Hyperactive LED Xmas Tree 
With elaborate light show and daisy-chain capability
By Willem Tak (Netherlands)
This is a design for an exclusive electronic Christmas tree comprising not much more than a microcontroller and 56 light emitting diodes. The LEDs are arranged on a circuit board in the classic Christmas tree pattern. The intelligence is in the software. This ensures that the microcontroller will light up the Christmas tree in the most interesting patterns. It is even possible to join two of these trees together, after which the patterns that are produced will run back and forth between the two trees. The result is an amazingly effective eye-catcher when it is placed on the window sill. And it contains more than just a few simple effects – the cycle time after which the entire performance repeats, amounts to no less than 40 minutes!
Little electronics, lots of memory
Seeing that the optical effects play an important role here and it is not the intention that you will see the same pattern again after only a short time, a microcontroller with a substantial amount of memory was chosen, the 18F2685-E/SP made by Microchip. It is provided with 96 KB of flash memory (that is, 96 KB of program space). This memory is, incidentally, nearly entirely filled with the present program, hence the very long run time of over 50 minutes. The microcontroller is clocked using a standard 24 MHz crystal (the internal clock of 8 MHz turned out not to be fast enough for some patterns).
The circuit itself (see below) is very simple: the LEDs are driven in an 8x7-matrix directly by the microcontroller. The seven columns of eight LEDs each are connected, one at a time, to the positive power supply voltage by pins A0 through A5 and B0. In addition, the rows of seven LEDs each are pulled to ground via resistors by the outputs of port C. The levels at the C outputs therefore determine which LEDs from each column will light up, while the A and B0 outputs take care of the multiplexing of the columns.
Because of the matrix configuration (each LED is on for only 1/7th of the time) and the limited current that can be supplied by the controller, the LEDs do not light up extremely bright. But then the circuit is not intended for use in environments that are too bright (like a softly lit living room). Wide viewing-angle LEDs were used and good results are obtained with bright LEDs with a high optical efficiency. The outputs of the controller can be loaded with a maximum of 25 mA. Due to the multiplexing that works out at about 3 mA per LED; in the dark even that can be too much. The eight resistors in the connections to port C determine the current through each LED. Depending in the desired brightness you can use resistors with a value of 680 Ω, 820 Ω or 1 kΩ.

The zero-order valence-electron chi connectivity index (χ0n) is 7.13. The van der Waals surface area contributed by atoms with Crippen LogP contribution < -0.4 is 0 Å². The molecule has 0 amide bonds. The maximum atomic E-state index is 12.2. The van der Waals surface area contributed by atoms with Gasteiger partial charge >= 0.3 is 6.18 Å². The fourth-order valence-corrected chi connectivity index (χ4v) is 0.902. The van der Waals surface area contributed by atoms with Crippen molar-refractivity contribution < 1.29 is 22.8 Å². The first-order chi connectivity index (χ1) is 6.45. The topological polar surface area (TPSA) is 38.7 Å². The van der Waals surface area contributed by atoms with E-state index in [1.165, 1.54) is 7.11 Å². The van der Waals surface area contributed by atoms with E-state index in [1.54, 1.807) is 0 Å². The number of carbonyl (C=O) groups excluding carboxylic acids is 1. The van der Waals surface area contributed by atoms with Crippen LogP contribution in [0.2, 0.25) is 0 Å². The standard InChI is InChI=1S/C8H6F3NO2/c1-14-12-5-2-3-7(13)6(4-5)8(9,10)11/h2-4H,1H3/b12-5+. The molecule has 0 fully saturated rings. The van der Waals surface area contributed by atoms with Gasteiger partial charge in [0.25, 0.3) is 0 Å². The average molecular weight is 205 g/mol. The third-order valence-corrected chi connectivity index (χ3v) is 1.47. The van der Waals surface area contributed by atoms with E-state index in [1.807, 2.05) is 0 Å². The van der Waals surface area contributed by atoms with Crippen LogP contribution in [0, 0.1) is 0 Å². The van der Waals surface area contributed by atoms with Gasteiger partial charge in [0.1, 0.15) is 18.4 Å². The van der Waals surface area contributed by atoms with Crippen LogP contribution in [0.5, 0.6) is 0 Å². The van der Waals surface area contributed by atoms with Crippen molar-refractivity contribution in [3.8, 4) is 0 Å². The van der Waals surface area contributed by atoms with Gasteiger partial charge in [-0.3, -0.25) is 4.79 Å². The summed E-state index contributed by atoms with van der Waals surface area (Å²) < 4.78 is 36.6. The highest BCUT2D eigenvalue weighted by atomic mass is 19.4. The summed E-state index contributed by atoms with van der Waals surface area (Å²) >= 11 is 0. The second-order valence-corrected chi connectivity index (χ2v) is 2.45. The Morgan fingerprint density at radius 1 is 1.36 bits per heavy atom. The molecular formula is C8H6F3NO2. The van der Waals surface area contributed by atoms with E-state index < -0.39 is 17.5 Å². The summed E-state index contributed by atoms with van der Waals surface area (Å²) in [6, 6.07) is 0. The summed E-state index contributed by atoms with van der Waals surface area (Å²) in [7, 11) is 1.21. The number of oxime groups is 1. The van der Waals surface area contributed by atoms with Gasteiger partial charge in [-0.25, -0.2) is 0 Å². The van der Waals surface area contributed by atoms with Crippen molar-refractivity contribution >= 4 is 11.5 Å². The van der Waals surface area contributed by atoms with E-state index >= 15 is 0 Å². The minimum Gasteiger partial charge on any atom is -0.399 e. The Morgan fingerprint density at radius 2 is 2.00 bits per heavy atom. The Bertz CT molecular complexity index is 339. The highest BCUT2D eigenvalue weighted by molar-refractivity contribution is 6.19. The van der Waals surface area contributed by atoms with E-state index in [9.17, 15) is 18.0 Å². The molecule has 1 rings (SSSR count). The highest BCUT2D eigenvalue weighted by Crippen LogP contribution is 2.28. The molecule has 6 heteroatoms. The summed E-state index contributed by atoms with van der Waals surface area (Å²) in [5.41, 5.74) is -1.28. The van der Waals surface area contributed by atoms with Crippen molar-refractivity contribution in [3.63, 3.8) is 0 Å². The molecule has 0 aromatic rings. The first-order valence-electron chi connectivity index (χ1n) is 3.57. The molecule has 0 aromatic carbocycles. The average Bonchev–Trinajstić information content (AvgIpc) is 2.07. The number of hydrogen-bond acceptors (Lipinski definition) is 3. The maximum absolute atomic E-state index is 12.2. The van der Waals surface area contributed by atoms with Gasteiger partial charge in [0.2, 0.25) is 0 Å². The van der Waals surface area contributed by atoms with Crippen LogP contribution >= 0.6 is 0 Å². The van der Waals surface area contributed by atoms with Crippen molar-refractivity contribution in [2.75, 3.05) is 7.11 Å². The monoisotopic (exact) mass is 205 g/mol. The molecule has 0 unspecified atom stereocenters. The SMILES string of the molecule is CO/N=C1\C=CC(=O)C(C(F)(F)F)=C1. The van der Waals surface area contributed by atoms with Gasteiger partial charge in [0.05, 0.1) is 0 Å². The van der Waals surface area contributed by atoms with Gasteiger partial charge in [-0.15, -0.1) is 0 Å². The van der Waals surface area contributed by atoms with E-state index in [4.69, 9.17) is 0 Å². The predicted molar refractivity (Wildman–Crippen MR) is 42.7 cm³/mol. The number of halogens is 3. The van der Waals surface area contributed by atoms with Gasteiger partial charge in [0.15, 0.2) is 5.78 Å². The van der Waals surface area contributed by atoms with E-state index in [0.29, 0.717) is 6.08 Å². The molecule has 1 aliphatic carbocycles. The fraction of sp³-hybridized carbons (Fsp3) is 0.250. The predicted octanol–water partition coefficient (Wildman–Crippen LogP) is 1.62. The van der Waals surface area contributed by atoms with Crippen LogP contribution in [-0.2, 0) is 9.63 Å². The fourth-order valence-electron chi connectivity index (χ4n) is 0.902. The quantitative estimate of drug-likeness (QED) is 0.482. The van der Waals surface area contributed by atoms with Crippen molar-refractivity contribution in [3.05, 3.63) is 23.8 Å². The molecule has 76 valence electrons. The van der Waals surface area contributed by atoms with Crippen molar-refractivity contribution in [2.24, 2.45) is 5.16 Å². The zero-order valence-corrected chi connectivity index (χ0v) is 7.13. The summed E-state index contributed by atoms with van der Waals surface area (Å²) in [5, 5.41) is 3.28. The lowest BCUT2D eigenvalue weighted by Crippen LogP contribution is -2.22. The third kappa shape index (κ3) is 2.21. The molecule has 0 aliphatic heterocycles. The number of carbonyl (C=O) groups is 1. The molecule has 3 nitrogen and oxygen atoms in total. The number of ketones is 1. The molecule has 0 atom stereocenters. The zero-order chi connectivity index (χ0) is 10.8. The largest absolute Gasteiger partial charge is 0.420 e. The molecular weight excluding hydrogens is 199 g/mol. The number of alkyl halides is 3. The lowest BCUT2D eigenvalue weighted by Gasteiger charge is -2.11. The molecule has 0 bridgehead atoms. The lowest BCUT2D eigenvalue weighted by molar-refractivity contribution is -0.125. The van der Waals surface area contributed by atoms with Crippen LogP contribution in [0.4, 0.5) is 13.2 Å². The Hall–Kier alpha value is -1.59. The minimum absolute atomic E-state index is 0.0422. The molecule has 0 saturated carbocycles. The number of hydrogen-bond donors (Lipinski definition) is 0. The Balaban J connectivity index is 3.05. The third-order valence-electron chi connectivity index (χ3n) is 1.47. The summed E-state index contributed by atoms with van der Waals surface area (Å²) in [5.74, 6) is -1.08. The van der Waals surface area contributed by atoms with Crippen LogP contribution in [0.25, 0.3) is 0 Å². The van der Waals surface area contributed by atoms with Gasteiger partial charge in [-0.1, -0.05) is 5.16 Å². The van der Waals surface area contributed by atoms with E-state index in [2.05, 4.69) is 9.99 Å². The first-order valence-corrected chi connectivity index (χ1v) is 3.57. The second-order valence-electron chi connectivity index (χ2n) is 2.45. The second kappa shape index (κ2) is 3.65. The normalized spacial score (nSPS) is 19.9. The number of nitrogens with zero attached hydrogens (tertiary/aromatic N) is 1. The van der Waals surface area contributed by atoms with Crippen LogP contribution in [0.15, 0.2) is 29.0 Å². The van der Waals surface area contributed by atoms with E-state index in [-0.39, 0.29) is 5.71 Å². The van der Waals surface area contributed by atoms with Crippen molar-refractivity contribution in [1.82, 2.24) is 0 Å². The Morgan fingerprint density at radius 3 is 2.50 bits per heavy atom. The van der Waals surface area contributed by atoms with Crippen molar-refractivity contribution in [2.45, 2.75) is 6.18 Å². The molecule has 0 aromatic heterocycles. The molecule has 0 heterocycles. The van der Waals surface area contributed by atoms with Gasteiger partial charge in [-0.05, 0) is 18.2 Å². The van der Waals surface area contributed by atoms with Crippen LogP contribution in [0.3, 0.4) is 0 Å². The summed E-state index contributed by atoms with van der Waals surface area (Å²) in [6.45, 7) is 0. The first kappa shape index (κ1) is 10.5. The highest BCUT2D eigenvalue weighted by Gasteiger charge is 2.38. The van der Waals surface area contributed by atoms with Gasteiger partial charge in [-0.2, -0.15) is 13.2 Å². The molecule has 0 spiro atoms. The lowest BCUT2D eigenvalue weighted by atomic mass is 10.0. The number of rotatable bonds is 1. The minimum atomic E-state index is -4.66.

Via the sync-connection (pins 22 and 23, brought out to K3) it is possible to connect two electronic Christmas trees together. Certain patterns will then jump from one tree to the other. In order to obtain this effect, pins 22 and 23 of the two Christmas trees are connected to each other with a crossover cable. The software determines whether a tree is the left or the right version. The L-version indicates the left tree and R indicates the right. The effects have been written in such a way that the left tree should be positioned on the left, when viewed from the front.
The status LED, connected to RB7 is not essential. When the power supply voltage is switched on, or after a reset, the LED will rapidly flash a few times. In this way the correct operation of the PIC and its contents can be verified.
It is best to use a 5-VDC power adapter for the power supply; any standard adapter is certainly sufficient for two trees. When two trees are connected together, the power supply wires can run together with the synchronization lines (all are present at connector K3).
R1,R4,R14 = 4.7kΩ
R2,R3 = wire link
R5 = 330Ω (optional)
R6–R13 = 680Ω (820Ω, 1kΩ, see text)
C1 = 47µF 16V
C2,C3 = 27pF ceramic
D1 = LED, red, 3mm (optional)
IC1 = PIC18F2685-E/SP, programmed
X1 = 24MHz quartz crystal
K1 = DC adapter socket (e.g. Lumberg type CUI PJ-031DH)
K2 = 2-pin SIL pinheader (optional)
K3 = 5-pin SIL pinheader
K4 = 16 pin-SIL pinheader (or short length of 16-way flat cable)
Optional: pushbutton for mode and reset
D1–D56 = high-efﬁciency LED, 5mm
K1 = 16-pin SIL pinheader (see K4 controller board)